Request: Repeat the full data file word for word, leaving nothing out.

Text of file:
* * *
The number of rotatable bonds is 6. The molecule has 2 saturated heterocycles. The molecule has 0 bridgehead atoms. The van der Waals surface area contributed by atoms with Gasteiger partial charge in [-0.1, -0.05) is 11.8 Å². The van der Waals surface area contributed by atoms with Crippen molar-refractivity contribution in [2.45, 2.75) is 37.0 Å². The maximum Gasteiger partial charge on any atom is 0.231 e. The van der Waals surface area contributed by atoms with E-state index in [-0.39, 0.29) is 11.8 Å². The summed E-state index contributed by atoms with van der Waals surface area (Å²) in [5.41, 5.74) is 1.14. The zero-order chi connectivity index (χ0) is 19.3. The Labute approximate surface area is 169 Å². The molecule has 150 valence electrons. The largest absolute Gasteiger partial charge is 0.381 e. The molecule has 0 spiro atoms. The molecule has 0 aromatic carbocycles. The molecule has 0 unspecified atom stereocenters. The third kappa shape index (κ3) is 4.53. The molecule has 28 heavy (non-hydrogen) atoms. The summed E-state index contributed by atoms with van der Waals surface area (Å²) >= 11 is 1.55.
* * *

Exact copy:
The number of rotatable bonds is 6. The molecule has 2 saturated heterocycles. The molecule has 0 bridgehead atoms. The van der Waals surface area contributed by atoms with Gasteiger partial charge in [-0.1, -0.05) is 11.8 Å². The van der Waals surface area contributed by atoms with Crippen molar-refractivity contribution in [2.45, 2.75) is 37.0 Å². The maximum Gasteiger partial charge on any atom is 0.231 e. The van der Waals surface area contributed by atoms with E-state index in [-0.39, 0.29) is 11.8 Å². The summed E-state index contributed by atoms with van der Waals surface area (Å²) in [5.41, 5.74) is 1.14. The zero-order chi connectivity index (χ0) is 19.3. The Labute approximate surface area is 169 Å². The molecule has 150 valence electrons. The largest absolute Gasteiger partial charge is 0.381 e. The molecule has 0 spiro atoms. The molecule has 0 aromatic carbocycles. The molecule has 0 unspecified atom stereocenters. The third kappa shape index (κ3) is 4.53. The molecule has 28 heavy (non-hydrogen) atoms. The summed E-state index contributed by atoms with van der Waals surface area (Å²) >= 11 is 1.55.